Protecting Hermosa Creek

The Hermosa Creek Watershed Protection Act (H.R. 1839) was introduced into the House by Rep. Scott Tipton (R-Colo.). after two years of work by a local group of citizens and industry in the Durango area. The bill would designate 70,000 acres as a special management area and about 37,000 acres as wilderness. The bill allows all current uses for the land to continue including grazing, hunting, fishing, back packing and snowmobiling.



“It’s a no-brainer,” said Capt. Bruce Gordon, piloting his small, six-seat, single-prop Cessna airplane over the Hermosa Creek Watershed just northwest of Durango.

“You’re right. It’s a no-brainer,” Wilderness Society representative Jeff Widen said through his headphones while sitting in the far back of the plane.

It’s a no-brainer that the Hermosa Creek Watershed Protection Act (H.R. 1839) should pass out of committee and on to the full House of Representatives of the United States.

It may never happen, though.

The Hermosa Creek Watershed Protection Act is a bipartisan bill introduced by Rep. Scott Tipton (R-Colo.) in the House and U.S. Sens. Michael Bennet and Mark Udall, both Colorado Democrats. The bill would protect approximately 108,000 acres of the Hermosa Creek watershed north of Durango. It would designate 70,000 acres as a special management area and about 37,000 acres as wilderness.

The bill allows all current uses for the land to continue, including hunting, fishing, backpacking, and snowmobiling.

After a two-year process of extensive research and negotiations, the Hermosa Creek Workgroup, composed of area residents, developed a proposal that is the basis for the legislation.

At a House Committee on Natural Resources hearing in Washington, D.C., on March 6, Scott Fetchenhier, county commissioner for San Juan County, said, “The Hermosa Creek bill has support from ranchers, mountain bikers, environmentalists, snowmobilers — everybody in the community. It was a great team effort.” 

Supporters of the bill include the Durango City Council, Backcountry Hunters and Anglers, the Southwestern Water Conservation District, more than 100 business leaders in San Juan and La Plata counties, the Colorado Snowmobile Association, Colorado Off Road Coalition and the Durango office of The Wilderness Society.

“La Plata County is really pleased with the legislation,” said Gwen Lachelt, a commissioner for La Plata County. “It’s community-owned and developed legislation. Wilderness is great for our economy, and we are pleased with the consensus approach of this bill.”

Widen, who has been working on conservation issues for years in the Four Corners area, said it’s the first time he can remember that the snowmobilers and ATV riders have agreed with ranchers, conservationists and others on a designation such as this.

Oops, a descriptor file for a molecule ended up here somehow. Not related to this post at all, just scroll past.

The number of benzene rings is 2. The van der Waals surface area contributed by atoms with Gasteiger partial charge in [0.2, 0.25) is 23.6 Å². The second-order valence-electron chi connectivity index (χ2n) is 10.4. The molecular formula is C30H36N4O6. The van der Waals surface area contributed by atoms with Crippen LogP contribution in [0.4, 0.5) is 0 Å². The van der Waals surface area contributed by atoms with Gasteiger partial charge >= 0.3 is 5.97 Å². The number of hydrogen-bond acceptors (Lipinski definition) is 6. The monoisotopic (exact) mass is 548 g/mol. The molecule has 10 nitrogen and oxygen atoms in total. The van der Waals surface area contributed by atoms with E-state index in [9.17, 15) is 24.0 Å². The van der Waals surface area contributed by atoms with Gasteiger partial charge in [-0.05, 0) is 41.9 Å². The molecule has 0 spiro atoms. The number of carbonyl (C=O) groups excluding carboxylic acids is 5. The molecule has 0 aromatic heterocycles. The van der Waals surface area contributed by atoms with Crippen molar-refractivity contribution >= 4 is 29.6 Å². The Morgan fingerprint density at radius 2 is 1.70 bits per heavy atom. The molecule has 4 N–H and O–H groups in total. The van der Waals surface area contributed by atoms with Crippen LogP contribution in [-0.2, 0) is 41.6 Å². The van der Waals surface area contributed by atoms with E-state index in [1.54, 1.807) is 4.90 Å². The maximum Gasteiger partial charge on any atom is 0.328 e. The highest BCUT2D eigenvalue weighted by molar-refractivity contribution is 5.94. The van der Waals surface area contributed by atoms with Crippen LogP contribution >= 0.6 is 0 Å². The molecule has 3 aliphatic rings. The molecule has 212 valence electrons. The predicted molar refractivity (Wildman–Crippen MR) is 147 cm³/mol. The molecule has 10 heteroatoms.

“We’ve reached an amazing consensus from a diverse group of users on both sides of the aisle. We are all in agreement locally that we need to protect the Hermosa Creek watershed and the water that runs through it.”

It’s a no-brainer.

But it may not happen, even with the clout of Tipton on the House Natural Resources Committee.

That’s because committee chairman, Rep. Doc Hastings from Washington, may never pass the bill through his committee to the full House. It may never see the light of day — at least not this year.

Although Hastings recently announced he will step down at the end of this, his seventh term, he has voted time and time again against anything that smacks of “wilderness.”

According to Seattle Times reporter Kyung M. Song, “Year after year, Rep. Doc Hastings has opposed nearly every major bill considered important by environmental groups.

“The Pasco Republican has voted no to curbing greenhouse-gas pollutants, no to new federal wilderness and conservation areas, and no to spending more money to upgrade wastewater-treatment plants and make schools more energy-efficient.”

“To be fair,” Song reported, “Hastings is hardly alone: In 2009, he was one of 82 House Republicans — or nearly half the party’s total in the chamber — who received a grade of zero in the annual environmental scorecard issued by the League of Conservation Voters. Hastings’ lifetime score is 2 of a possible 100.”

Yet, even the oil and gas industry has no problem with the Hermosa Creek Watershed bill. That’s probably because the industry has no oil or gas leases in the drainage. There are two small hard-rock-mining claims in the area, one at the top of the drainage and one at the bottom. Because of a consensus from the Hermosa Creek watershed working group, those two mining operations were left outside the designation and will not be affected.

Neither will grazing, nor snowmobiling, nor off-road use.

It’s a no-brainer.

At the congressional committee hearing in March, Durango rancher and small business owner Ed Zink said all of the stakeholders in the process will benefit from the legislation.

“Everyone agrees about protecting the water,” he said. “The water has many valuable recreation benefits as well as irrigation and domestic uses.”

Capt. Gordon is the president and CEO of EcoFlight, whose mission is to “educate and advocate for the protection of remaining wildlands and wildlife habitat through the use of small aircraft. The aerial perspective and our educational programs encourage an environmental stewardship ethic among citizens of all ages.”

It’s a no-brainer.


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